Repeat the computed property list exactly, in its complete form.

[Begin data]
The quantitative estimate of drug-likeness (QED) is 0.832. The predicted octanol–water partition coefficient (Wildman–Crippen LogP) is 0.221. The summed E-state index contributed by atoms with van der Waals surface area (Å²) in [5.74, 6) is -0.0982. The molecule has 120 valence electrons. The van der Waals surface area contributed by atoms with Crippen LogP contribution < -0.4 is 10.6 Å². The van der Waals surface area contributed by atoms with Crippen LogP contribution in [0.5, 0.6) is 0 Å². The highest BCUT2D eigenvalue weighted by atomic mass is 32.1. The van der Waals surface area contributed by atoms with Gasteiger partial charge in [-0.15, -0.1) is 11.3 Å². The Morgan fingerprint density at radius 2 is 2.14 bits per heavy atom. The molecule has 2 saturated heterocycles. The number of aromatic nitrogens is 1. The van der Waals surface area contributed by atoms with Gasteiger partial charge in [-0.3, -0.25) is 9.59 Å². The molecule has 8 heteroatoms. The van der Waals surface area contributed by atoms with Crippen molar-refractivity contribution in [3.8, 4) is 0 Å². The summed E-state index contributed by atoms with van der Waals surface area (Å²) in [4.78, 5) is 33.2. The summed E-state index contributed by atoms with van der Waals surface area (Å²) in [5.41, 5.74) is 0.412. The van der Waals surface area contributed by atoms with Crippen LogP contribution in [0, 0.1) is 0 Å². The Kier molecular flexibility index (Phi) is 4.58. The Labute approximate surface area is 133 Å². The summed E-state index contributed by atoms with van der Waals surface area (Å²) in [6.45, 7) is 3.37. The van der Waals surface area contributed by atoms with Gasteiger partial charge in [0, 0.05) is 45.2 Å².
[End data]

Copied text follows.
The quantitative estimate of drug-likeness (QED) is 0.832. The predicted octanol–water partition coefficient (Wildman–Crippen LogP) is 0.221. The summed E-state index contributed by atoms with van der Waals surface area (Å²) in [5.74, 6) is -0.0982. The molecule has 120 valence electrons. The van der Waals surface area contributed by atoms with Crippen LogP contribution < -0.4 is 10.6 Å². The van der Waals surface area contributed by atoms with Crippen LogP contribution in [0.5, 0.6) is 0 Å². The highest BCUT2D eigenvalue weighted by atomic mass is 32.1. The van der Waals surface area contributed by atoms with Gasteiger partial charge in [-0.15, -0.1) is 11.3 Å². The Morgan fingerprint density at radius 2 is 2.14 bits per heavy atom. The molecule has 2 saturated heterocycles. The number of aromatic nitrogens is 1. The van der Waals surface area contributed by atoms with Gasteiger partial charge in [-0.3, -0.25) is 9.59 Å². The molecule has 8 heteroatoms. The van der Waals surface area contributed by atoms with Crippen molar-refractivity contribution in [3.8, 4) is 0 Å². The summed E-state index contributed by atoms with van der Waals surface area (Å²) in [4.78, 5) is 33.2. The summed E-state index contributed by atoms with van der Waals surface area (Å²) in [5.41, 5.74) is 0.412. The van der Waals surface area contributed by atoms with Crippen LogP contribution in [0, 0.1) is 0 Å². The Kier molecular flexibility index (Phi) is 4.58. The Labute approximate surface area is 133 Å². The summed E-state index contributed by atoms with van der Waals surface area (Å²) in [6.45, 7) is 3.37. The van der Waals surface area contributed by atoms with Gasteiger partial charge in [0, 0.05) is 45.2 Å².